The Birds

“I wonder if they’re real,” John asked, pointing at the crows on the fence bordering the pond. 

Overgrown grass reigned supreme, but the park still showed signs of its past of glorious, manicured, suburban, peaceful days. 

John imagined kids riding bikes along the then clear path, old people walking little dogs, young couples jogging, groups of friends having a picnic and a laugh on the trimmed grass, overlooking the pond and the skyscrappers beyond.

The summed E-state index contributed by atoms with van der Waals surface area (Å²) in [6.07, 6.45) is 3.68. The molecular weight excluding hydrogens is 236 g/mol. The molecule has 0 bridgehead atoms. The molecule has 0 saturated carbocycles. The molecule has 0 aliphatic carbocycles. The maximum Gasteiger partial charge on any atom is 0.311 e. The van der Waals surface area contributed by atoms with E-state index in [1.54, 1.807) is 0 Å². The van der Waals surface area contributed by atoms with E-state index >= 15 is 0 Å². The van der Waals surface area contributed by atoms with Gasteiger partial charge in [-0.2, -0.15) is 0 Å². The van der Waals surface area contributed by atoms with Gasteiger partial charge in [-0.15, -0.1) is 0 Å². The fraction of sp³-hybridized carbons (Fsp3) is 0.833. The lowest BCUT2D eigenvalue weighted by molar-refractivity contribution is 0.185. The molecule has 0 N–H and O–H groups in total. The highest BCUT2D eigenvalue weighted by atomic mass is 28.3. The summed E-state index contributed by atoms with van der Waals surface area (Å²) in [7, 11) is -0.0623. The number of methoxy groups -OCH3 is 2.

The people may be gone and the air may be thick and toxic, but the crows remained.

“Are you kidding? When was the last time you saw a real bird?” Francie scoffed. 

About the same time he saw a real child or a real flower, he thought to himself, trying not to think about the memory of his own child, now long gone. 

Maybe it was better to leave. There was nothing for them there anymore.

Around them, a grey mist announced rain, urging them to get moving.

At least they were going somewhere, he thought—somewhere with lovely manicured gardens, and flowers, and children running around, and rain that didn’t burn their skin, and a sun that didn’t suffocate.

He’d have loved it, he smiled to himself, grabbing his suitcase to go to the home he had been waiting for his entire life.

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